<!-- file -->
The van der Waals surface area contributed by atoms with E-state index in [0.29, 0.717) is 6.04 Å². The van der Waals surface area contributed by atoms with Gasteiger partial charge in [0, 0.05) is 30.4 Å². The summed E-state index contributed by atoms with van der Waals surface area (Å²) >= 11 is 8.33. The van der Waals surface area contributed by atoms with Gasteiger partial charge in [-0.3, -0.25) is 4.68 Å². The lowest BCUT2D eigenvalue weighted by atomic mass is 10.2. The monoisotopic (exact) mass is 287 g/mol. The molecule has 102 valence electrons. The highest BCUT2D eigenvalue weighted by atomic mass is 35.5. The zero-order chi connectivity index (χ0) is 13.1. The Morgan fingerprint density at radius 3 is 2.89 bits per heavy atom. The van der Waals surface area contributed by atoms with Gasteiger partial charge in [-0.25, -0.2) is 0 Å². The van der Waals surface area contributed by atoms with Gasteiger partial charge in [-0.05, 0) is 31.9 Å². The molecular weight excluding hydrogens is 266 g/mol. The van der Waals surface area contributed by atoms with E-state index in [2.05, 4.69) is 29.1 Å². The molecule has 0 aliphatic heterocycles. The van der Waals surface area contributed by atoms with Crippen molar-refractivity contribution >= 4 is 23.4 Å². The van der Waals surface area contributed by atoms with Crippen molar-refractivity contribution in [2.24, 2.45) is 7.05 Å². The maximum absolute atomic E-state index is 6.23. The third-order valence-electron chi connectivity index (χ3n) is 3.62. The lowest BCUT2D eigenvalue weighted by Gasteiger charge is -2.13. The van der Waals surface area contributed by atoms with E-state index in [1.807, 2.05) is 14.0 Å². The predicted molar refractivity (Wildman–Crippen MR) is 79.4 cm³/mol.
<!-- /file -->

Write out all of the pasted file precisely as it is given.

The van der Waals surface area contributed by atoms with E-state index in [0.29, 0.717) is 6.04 Å². The van der Waals surface area contributed by atoms with Gasteiger partial charge in [0, 0.05) is 30.4 Å². The summed E-state index contributed by atoms with van der Waals surface area (Å²) >= 11 is 8.33. The van der Waals surface area contributed by atoms with Gasteiger partial charge in [-0.3, -0.25) is 4.68 Å². The lowest BCUT2D eigenvalue weighted by atomic mass is 10.2. The monoisotopic (exact) mass is 287 g/mol. The molecule has 102 valence electrons. The highest BCUT2D eigenvalue weighted by atomic mass is 35.5. The zero-order chi connectivity index (χ0) is 13.1. The Morgan fingerprint density at radius 3 is 2.89 bits per heavy atom. The van der Waals surface area contributed by atoms with Gasteiger partial charge in [-0.25, -0.2) is 0 Å². The van der Waals surface area contributed by atoms with Gasteiger partial charge in [-0.05, 0) is 31.9 Å². The molecular weight excluding hydrogens is 266 g/mol. The van der Waals surface area contributed by atoms with E-state index in [2.05, 4.69) is 29.1 Å². The molecule has 0 aliphatic heterocycles. The van der Waals surface area contributed by atoms with Crippen molar-refractivity contribution >= 4 is 23.4 Å². The van der Waals surface area contributed by atoms with Crippen molar-refractivity contribution in [2.24, 2.45) is 7.05 Å². The maximum absolute atomic E-state index is 6.23. The third-order valence-electron chi connectivity index (χ3n) is 3.62. The lowest BCUT2D eigenvalue weighted by Gasteiger charge is -2.13. The van der Waals surface area contributed by atoms with E-state index in [1.807, 2.05) is 14.0 Å². The predicted molar refractivity (Wildman–Crippen MR) is 79.4 cm³/mol.